Decolonizing Christianity: Becoming Badass Believers – Miguel A. De La Torre

Decolonizing Christianity: Becoming Badass Believers by Miguel A. de la Torre
Also by this author: Burying White Privilege: Resurrecting a Badass Christianity, Resisting Apartheid America: Living the Badass Gospel
Published by Eerdmans on March 30, 2021
Genres: Non-Fiction, Racial Reconciliation
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“How curiously different is this white God from the one preached by Jesus who understood faithfulness by how we treat the hungry and thirsty, the naked and alien, the incarcerated and infirm. This white God of empire may be appropriate for global conquerors who benefit from all that has been stolen and through the labor of all those defined as inferior; but such a deity can never be the God of the conquered.”

Echoing James Cone’s 1970 assertion that white Christianity is a satanic heresy, Miguel De La Torre argues that whiteness has desecrated the message of Jesus. In a scathing indictment, he describes how white American Christians have aligned themselves with the oppressors who subjugate the “least of these”—those who have been systemically marginalized because of their race, ethnicity, and socioeconomic status—and, in overwhelming numbers, elected and supported an antichrist as president who has brought the bigotry ingrained in American society out into the open.

With this follow-up to his earlier Burying White Privilege, De La Torre prophetically outlines how we need to decolonize Christianity and reclaim its revolutionary, badass message. Timid white liberalism is not the answer for De La Torre—only another form of complicity. Working from the parable of the sheep and the goats in the Gospel of Matthew, he calls for unapologetic solidarity with the sheep and an unequivocal rejection of the false, idolatrous Christianity of whiteness.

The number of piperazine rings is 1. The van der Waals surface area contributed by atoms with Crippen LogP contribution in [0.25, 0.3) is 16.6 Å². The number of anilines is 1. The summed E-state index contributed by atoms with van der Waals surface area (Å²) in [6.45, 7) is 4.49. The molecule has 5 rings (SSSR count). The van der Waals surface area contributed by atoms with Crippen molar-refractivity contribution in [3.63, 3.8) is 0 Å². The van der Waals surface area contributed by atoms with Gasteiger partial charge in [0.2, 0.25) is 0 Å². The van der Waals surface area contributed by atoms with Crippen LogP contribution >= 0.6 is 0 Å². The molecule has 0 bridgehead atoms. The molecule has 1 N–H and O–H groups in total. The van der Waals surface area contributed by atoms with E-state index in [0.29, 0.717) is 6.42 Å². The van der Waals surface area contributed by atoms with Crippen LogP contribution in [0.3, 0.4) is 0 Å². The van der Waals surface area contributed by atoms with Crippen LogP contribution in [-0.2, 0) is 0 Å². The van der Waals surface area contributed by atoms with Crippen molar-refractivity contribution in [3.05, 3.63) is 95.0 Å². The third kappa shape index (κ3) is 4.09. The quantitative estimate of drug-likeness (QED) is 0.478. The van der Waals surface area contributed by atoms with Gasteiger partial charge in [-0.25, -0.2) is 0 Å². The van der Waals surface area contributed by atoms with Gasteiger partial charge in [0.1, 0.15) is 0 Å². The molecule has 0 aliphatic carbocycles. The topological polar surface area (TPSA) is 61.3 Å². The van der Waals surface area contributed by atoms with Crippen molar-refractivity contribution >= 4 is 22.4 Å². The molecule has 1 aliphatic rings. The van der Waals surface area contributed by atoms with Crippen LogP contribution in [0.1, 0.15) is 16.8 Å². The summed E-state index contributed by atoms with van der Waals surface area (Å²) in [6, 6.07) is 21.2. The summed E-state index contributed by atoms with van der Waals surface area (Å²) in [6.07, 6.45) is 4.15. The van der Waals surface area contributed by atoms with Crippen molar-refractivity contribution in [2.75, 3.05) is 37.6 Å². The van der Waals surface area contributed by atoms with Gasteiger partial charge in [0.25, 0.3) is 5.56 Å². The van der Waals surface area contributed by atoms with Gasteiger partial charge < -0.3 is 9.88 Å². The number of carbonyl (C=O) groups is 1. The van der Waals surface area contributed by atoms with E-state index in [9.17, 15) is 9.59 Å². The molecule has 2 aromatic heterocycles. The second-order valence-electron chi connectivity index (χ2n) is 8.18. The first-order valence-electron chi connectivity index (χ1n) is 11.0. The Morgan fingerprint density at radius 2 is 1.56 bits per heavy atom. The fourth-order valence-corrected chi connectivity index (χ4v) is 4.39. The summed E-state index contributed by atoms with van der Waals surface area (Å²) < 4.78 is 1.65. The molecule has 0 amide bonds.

Decolonizing Christianity is the second of Miguel A. de la Torre’s Badass Christianity trilogy, sandwiched between Burying White Privilege and Resisting Apartheid America. Each volume builds on the other, with Decolonizing Christianity being written—in de la Torre’s words—to address the critics that said Burying White Privilege spoke passionately about the problem but offered no solution. Whereas Burying White Privilege is about becoming awake to the problem, Decolonizing Christianity is about addressing it.

Miguel De La Torre is a vitriolic prophet of imprecation. His views are radical. His way of expressing them is no-holds-barred. He writes specifically to offend. He’s the Lewis Black of liberation theology. De La Torre tells the truth as he sees it with unparalleled clarity and conviction. Depending on your view, he’s either a hype man calling troops to war or a foul-mouthed purveyor of left-wing ragebait.

While the tone felt refreshing in Burying White Privilege, the more-of-the-same ranting while purporting to be something different can be a little exhausting. At the beginning of the book, de la Torre addresses criticisms about Burying White Privilege, saying that a primary criticism was that he showcased the problem without offering a solution. De la Torre (rightly) insists that someone who addresses a problem should not have to offer a full solution in order for the reality of the problem to be seen. But Decolonizing Christianity is supposed to be the steps toward the solution. Instead, it’s a lot of very true and cathartic ranting about white supremacy and Donald Trump.

The substance of Decolonizing Christianity comes in the last chapter, where de la Torre finally moves from rhetoric to solution—notably rehashing in a bit more fullness what he wrote in Burying White Privilege. He notes that it is the (unfair) responsibility of the oppressed to demand relief from oppression. Using Jonah as an example, he calls readers to follow in the steps of the “badass prophet” and preach “that the modern-day Assyrians, the world’s conquerors, should put away their white gods and bow their knees to the God of the oppressed.” In the end, though, while emotionally satisfying and validating for leftists and liberation theologians, Decolonizing Christianity isn’t separate enough from the previous—and more substantial work. In fiction, middle volumes of trilogies often suffer. I feel that here. While I enjoyed books one and three, this one just never lives up to either being a treatise on how to decolonize Christianity or a blueprint for becoming a badass believer.